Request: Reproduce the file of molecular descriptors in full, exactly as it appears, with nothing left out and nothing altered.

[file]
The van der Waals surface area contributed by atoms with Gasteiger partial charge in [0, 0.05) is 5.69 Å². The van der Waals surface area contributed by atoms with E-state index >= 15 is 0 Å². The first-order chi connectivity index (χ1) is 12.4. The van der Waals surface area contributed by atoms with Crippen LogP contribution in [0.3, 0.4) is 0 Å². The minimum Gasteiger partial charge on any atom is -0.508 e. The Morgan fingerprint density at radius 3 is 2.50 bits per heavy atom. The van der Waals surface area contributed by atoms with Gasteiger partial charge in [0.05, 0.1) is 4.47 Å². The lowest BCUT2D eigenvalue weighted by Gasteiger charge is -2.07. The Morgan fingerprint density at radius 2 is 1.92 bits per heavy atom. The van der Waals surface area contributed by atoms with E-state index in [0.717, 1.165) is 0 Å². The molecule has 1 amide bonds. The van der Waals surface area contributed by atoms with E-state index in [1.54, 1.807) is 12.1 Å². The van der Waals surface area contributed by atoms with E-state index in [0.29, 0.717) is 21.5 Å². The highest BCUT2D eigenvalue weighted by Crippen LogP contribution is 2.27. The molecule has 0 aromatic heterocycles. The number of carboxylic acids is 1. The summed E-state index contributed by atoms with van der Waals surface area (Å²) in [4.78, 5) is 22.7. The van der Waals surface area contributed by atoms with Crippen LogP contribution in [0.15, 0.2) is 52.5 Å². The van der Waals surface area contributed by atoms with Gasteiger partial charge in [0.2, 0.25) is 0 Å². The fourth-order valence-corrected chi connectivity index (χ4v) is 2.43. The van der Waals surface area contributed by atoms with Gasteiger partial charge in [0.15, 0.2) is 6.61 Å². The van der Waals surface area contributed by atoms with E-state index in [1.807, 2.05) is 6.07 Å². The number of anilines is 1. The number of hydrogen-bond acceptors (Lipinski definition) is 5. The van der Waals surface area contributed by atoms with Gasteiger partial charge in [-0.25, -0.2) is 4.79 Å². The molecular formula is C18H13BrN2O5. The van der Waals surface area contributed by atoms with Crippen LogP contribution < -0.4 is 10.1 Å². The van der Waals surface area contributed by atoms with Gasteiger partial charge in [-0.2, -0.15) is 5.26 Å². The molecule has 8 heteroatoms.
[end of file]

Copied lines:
The van der Waals surface area contributed by atoms with Gasteiger partial charge in [0, 0.05) is 5.69 Å². The van der Waals surface area contributed by atoms with E-state index >= 15 is 0 Å². The first-order chi connectivity index (χ1) is 12.4. The van der Waals surface area contributed by atoms with Crippen LogP contribution in [0.3, 0.4) is 0 Å². The minimum Gasteiger partial charge on any atom is -0.508 e. The Morgan fingerprint density at radius 3 is 2.50 bits per heavy atom. The van der Waals surface area contributed by atoms with Gasteiger partial charge in [0.05, 0.1) is 4.47 Å². The lowest BCUT2D eigenvalue weighted by Gasteiger charge is -2.07. The Morgan fingerprint density at radius 2 is 1.92 bits per heavy atom. The van der Waals surface area contributed by atoms with E-state index in [0.717, 1.165) is 0 Å². The molecule has 1 amide bonds. The van der Waals surface area contributed by atoms with E-state index in [1.54, 1.807) is 12.1 Å². The van der Waals surface area contributed by atoms with E-state index in [0.29, 0.717) is 21.5 Å². The highest BCUT2D eigenvalue weighted by Crippen LogP contribution is 2.27. The molecule has 0 aromatic heterocycles. The number of carboxylic acids is 1. The summed E-state index contributed by atoms with van der Waals surface area (Å²) in [4.78, 5) is 22.7. The van der Waals surface area contributed by atoms with Crippen LogP contribution in [0.15, 0.2) is 52.5 Å². The van der Waals surface area contributed by atoms with Gasteiger partial charge in [0.2, 0.25) is 0 Å². The fourth-order valence-corrected chi connectivity index (χ4v) is 2.43. The van der Waals surface area contributed by atoms with Gasteiger partial charge in [0.15, 0.2) is 6.61 Å². The van der Waals surface area contributed by atoms with E-state index in [1.807, 2.05) is 6.07 Å². The number of anilines is 1. The number of hydrogen-bond acceptors (Lipinski definition) is 5. The van der Waals surface area contributed by atoms with Gasteiger partial charge in [-0.25, -0.2) is 4.79 Å². The molecular formula is C18H13BrN2O5. The van der Waals surface area contributed by atoms with Crippen LogP contribution < -0.4 is 10.1 Å². The van der Waals surface area contributed by atoms with Gasteiger partial charge in [-0.2, -0.15) is 5.26 Å². The molecule has 8 heteroatoms.